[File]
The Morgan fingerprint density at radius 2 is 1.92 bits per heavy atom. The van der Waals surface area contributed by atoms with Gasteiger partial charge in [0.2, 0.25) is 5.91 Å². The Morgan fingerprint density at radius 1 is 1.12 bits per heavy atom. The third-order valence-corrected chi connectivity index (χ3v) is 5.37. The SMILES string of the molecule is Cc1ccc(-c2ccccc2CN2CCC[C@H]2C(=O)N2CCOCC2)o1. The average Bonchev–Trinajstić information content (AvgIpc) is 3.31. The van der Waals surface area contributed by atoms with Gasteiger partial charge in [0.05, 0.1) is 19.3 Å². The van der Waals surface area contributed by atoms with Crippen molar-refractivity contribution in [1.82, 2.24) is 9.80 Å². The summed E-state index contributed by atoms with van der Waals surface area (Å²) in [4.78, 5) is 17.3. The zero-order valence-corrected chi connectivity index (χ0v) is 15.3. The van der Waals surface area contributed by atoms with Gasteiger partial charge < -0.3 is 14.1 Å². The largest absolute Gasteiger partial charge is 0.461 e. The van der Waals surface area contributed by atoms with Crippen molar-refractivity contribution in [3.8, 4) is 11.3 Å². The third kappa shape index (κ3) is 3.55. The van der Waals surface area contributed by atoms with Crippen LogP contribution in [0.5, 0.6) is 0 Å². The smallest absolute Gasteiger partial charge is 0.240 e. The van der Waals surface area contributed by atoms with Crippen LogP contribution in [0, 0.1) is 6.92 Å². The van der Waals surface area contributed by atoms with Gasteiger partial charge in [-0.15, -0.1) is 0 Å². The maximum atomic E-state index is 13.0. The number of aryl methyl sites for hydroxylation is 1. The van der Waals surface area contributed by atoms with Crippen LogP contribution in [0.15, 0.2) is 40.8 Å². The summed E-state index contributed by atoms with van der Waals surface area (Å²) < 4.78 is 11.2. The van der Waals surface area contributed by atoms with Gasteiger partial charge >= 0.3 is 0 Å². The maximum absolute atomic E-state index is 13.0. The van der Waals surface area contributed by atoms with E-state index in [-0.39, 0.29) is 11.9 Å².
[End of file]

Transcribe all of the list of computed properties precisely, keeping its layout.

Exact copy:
The Morgan fingerprint density at radius 2 is 1.92 bits per heavy atom. The van der Waals surface area contributed by atoms with Gasteiger partial charge in [0.2, 0.25) is 5.91 Å². The Morgan fingerprint density at radius 1 is 1.12 bits per heavy atom. The third-order valence-corrected chi connectivity index (χ3v) is 5.37. The SMILES string of the molecule is Cc1ccc(-c2ccccc2CN2CCC[C@H]2C(=O)N2CCOCC2)o1. The average Bonchev–Trinajstić information content (AvgIpc) is 3.31. The van der Waals surface area contributed by atoms with Gasteiger partial charge in [0.05, 0.1) is 19.3 Å². The van der Waals surface area contributed by atoms with Crippen molar-refractivity contribution in [1.82, 2.24) is 9.80 Å². The summed E-state index contributed by atoms with van der Waals surface area (Å²) in [4.78, 5) is 17.3. The zero-order valence-corrected chi connectivity index (χ0v) is 15.3. The van der Waals surface area contributed by atoms with Gasteiger partial charge < -0.3 is 14.1 Å². The largest absolute Gasteiger partial charge is 0.461 e. The van der Waals surface area contributed by atoms with Crippen molar-refractivity contribution in [3.8, 4) is 11.3 Å². The third kappa shape index (κ3) is 3.55. The van der Waals surface area contributed by atoms with Crippen LogP contribution in [0.5, 0.6) is 0 Å². The smallest absolute Gasteiger partial charge is 0.240 e. The van der Waals surface area contributed by atoms with Crippen LogP contribution in [0, 0.1) is 6.92 Å². The van der Waals surface area contributed by atoms with Gasteiger partial charge in [-0.15, -0.1) is 0 Å². The maximum atomic E-state index is 13.0. The number of aryl methyl sites for hydroxylation is 1. The van der Waals surface area contributed by atoms with Crippen LogP contribution in [0.15, 0.2) is 40.8 Å². The summed E-state index contributed by atoms with van der Waals surface area (Å²) < 4.78 is 11.2. The van der Waals surface area contributed by atoms with Gasteiger partial charge >= 0.3 is 0 Å². The maximum absolute atomic E-state index is 13.0. The van der Waals surface area contributed by atoms with E-state index in [-0.39, 0.29) is 11.9 Å².